The two long stories stories, Veva, and The Lion of Flanders, are intended to illustrate two widely separated periods of Flemish history, in which the people revolted against the domination of the French. Veva describes the war of the peasants against the Republic of ’92, and The Lion of Flanders the war of the townsmen in the thirteenth century against Philip the Fair. Both novels contain abundant evidences of careful workmanship, but both – not to go too deeply into particulars when we are obliged to find fault – have the fatal defect of dulness. Any English reader taking up either of them, would be able, we strongly suspect, to put it down exactly at the time when he had previously resolved to abandon books, and take to some other occupation. Whatever M. Conscience may do among his own public, we doubt if he will keep any lady sitting up too late, or make any gentleman unpunctual at dinner-time, among our public. His want of faculty as a painter of character is the principal cause of his tediousness; out of the dry bones of the Past, he cannot put together living figures. Although defective in general construction, many of his scenes are well imagined and powerfully written; but the people who move through them cannot fasten on the reader’s sympathies, or even, by their recorded actions, keep him in a state of suspended interest. Veva, being nearest to modern times, is the least tedious of the two books. But the author’s Conservative prejudices lead him into the old injustice of exhibiting in his Republicans the violent results of the French Revolution, without also, in common fairness, exhibiting in his Royalists, the causes which led to it. People unacquainted with French history could draw no other inference after reading Veva, than that the Kings, Aristocracy, and Priesthood of France, before the year 1790, were all undeservedly distrusted and unreasonably resisted by a populace in a state of diabolical frenzy about nothing at all!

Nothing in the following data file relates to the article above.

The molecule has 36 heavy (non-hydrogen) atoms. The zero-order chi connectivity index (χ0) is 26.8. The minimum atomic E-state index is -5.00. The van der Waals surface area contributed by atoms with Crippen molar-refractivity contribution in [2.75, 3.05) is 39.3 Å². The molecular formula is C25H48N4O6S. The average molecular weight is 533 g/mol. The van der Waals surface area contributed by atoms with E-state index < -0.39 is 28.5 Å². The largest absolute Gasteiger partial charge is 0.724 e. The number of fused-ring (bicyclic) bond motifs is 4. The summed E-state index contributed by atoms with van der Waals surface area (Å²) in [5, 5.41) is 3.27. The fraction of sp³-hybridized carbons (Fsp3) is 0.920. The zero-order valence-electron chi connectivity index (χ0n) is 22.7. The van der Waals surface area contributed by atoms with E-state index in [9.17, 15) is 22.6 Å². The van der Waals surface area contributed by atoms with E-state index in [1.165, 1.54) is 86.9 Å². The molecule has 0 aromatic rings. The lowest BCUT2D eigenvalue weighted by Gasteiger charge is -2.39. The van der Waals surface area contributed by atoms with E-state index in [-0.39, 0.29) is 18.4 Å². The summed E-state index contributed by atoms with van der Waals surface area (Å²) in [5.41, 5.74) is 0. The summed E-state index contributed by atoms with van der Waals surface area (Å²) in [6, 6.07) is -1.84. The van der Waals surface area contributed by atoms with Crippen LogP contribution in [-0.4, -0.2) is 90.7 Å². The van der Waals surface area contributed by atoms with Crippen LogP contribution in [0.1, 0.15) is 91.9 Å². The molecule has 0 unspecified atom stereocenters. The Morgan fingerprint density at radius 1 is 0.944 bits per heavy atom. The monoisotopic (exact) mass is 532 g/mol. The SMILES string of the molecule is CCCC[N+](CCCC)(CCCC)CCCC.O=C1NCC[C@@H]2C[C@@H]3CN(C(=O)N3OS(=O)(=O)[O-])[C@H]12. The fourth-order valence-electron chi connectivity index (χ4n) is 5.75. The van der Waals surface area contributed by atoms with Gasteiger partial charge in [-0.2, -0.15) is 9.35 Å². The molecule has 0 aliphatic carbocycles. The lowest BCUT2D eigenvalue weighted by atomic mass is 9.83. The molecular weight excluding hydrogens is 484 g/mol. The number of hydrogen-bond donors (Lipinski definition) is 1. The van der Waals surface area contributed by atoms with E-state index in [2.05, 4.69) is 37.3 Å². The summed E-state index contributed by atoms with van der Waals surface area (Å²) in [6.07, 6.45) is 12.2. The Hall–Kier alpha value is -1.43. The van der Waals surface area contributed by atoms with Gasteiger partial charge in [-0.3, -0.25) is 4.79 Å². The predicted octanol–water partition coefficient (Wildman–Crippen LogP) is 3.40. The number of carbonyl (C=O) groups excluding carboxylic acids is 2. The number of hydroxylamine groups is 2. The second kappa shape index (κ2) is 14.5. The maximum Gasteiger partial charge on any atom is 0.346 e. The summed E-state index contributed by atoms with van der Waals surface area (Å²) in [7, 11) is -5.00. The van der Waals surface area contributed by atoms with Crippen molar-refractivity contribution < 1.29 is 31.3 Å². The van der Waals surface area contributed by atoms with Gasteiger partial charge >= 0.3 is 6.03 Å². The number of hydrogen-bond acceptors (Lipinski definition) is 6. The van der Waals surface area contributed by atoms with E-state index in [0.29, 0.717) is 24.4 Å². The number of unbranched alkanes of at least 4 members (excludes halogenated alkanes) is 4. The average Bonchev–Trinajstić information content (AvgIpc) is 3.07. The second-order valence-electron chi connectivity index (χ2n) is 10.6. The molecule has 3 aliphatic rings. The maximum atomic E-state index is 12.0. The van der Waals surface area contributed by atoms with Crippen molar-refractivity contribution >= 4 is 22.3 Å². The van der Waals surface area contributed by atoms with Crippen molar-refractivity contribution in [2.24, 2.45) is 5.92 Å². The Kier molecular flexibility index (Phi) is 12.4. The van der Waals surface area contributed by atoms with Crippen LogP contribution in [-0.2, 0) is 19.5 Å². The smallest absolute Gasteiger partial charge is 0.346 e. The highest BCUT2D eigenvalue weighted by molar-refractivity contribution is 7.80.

On the whole, the result of our perusal of the works of M. Conscience is, that he must be content to stand with the second rank of writers if he aspires to take his place as a contributor to the contemporary literature of Europe. Judged by the Flemish standard, he stands out prominently—but judged by the European standard, his position alters; it then becomes clear enough that he is in no respect one of the great writers of fiction in our time.

Collins oordeel ligt hiermee vrij dicht bij het standpunt van George Eliot enkele maanden later in de Westminster Review (oktober 1855). Ook zij vindt het een “curiosity” die literair onvoldoende ingevuld wordt. Ze haalt dezelfde argumenten aan: een jonge literatuur “in its long clothes”, een gemiste kans om de Vlaamse individualiteit te vertolken, de gebrekkige psychologie van de personages en het verschil tussen de maatstaven van de jonge Belgische literatuur en het Europese veld.

In beide  recensies voel je een verwondering, zelfs ongenoegen over Consciences succesvolle ontvangst in Europa en Engeland in het bijzonder. Hun reactie dient dan ook gelezen te worden als een kritiek op de hiërarchieën in de Engelse literaire markt. George Eliot geeft b.v. toe dat Consciences werk het soort van materiaal is dat gevraagd wordt door een groot publiek (Eliot, 1855, p. 613) Daar wordt de herkenbare Conscience met open armen ontvangen, terwijl een originele figuur als Balzac het onder meer vanwege zijn radicale reputatie bijzonder moeilijk heeft om door te breken. Het gaat vaak om leespraktijken waarin leesplezier, herkenbaarheid en morele geschiktheid zwaarder wegen dan originaliteit. Net de keuzes die Conscience maakte in functie van de Vlaamse context, een zwak literair systeem met sterke nationale en ethische normen, maakten zijn werk hiervoor aantrekkelijk.

Bibliografie, voor zover niet gelinkt

Beetz, Kirk H. (1982). ‘Wilkie Collins and “The Leader”.’ Victorian Periodicals Review, 15/1: 20-29.

Simon, Irène (1960). ‘George Eliot and Hendrik Conscience.’ Revue des Langues Vivantes, 26/5: 386-389.

Wellens, Oscar (1982). ‘De kritische receptie van Conscience in Engeland.’ Handelingen Koninklijke Zuidnederlandse Maatschappij voor Taal- en Letterkunde en Geschiedenis,36: 259-271.